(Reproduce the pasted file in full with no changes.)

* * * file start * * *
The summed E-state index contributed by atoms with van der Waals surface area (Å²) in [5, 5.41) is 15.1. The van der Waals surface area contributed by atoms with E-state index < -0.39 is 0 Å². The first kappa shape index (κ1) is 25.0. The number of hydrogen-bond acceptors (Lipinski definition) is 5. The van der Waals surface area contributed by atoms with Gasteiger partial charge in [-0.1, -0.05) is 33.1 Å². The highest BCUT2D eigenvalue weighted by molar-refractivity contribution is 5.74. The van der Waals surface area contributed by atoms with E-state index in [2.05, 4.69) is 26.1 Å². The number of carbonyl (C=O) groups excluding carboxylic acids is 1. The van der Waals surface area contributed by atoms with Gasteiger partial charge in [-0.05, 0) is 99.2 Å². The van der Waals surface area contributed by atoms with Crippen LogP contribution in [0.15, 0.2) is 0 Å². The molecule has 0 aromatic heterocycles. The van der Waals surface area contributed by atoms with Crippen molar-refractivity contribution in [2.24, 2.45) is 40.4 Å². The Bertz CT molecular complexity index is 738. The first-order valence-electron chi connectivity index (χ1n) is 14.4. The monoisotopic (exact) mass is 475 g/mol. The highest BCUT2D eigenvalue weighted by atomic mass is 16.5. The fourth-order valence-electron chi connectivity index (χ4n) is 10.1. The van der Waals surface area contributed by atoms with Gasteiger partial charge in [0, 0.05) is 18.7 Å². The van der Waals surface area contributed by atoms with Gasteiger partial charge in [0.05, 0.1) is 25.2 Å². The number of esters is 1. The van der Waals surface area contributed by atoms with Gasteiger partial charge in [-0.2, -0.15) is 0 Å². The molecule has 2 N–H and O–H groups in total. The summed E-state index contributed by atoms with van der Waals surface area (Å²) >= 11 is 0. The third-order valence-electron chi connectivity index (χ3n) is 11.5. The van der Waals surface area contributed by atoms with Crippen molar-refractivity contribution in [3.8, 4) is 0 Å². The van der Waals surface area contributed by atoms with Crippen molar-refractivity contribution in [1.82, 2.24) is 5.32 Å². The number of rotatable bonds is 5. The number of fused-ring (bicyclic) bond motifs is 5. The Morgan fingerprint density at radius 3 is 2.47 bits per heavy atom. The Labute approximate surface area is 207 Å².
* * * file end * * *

The summed E-state index contributed by atoms with van der Waals surface area (Å²) in [5, 5.41) is 15.1. The van der Waals surface area contributed by atoms with E-state index < -0.39 is 0 Å². The first kappa shape index (κ1) is 25.0. The number of hydrogen-bond acceptors (Lipinski definition) is 5. The van der Waals surface area contributed by atoms with Gasteiger partial charge in [-0.1, -0.05) is 33.1 Å². The highest BCUT2D eigenvalue weighted by molar-refractivity contribution is 5.74. The van der Waals surface area contributed by atoms with E-state index in [2.05, 4.69) is 26.1 Å². The number of carbonyl (C=O) groups excluding carboxylic acids is 1. The van der Waals surface area contributed by atoms with Gasteiger partial charge in [-0.05, 0) is 99.2 Å². The van der Waals surface area contributed by atoms with Crippen LogP contribution in [0.15, 0.2) is 0 Å². The molecule has 0 aromatic heterocycles. The van der Waals surface area contributed by atoms with Crippen molar-refractivity contribution in [2.24, 2.45) is 40.4 Å². The Bertz CT molecular complexity index is 738. The first-order valence-electron chi connectivity index (χ1n) is 14.4. The monoisotopic (exact) mass is 475 g/mol. The highest BCUT2D eigenvalue weighted by atomic mass is 16.5. The fourth-order valence-electron chi connectivity index (χ4n) is 10.1. The van der Waals surface area contributed by atoms with Gasteiger partial charge in [0, 0.05) is 18.7 Å². The van der Waals surface area contributed by atoms with Gasteiger partial charge in [0.05, 0.1) is 25.2 Å². The number of esters is 1. The van der Waals surface area contributed by atoms with Gasteiger partial charge in [-0.2, -0.15) is 0 Å². The molecule has 2 N–H and O–H groups in total. The summed E-state index contributed by atoms with van der Waals surface area (Å²) >= 11 is 0. The third-order valence-electron chi connectivity index (χ3n) is 11.5. The van der Waals surface area contributed by atoms with Crippen molar-refractivity contribution in [3.8, 4) is 0 Å². The van der Waals surface area contributed by atoms with Crippen molar-refractivity contribution in [1.82, 2.24) is 5.32 Å². The number of rotatable bonds is 5. The number of fused-ring (bicyclic) bond motifs is 5. The Morgan fingerprint density at radius 3 is 2.47 bits per heavy atom. The Labute approximate surface area is 207 Å².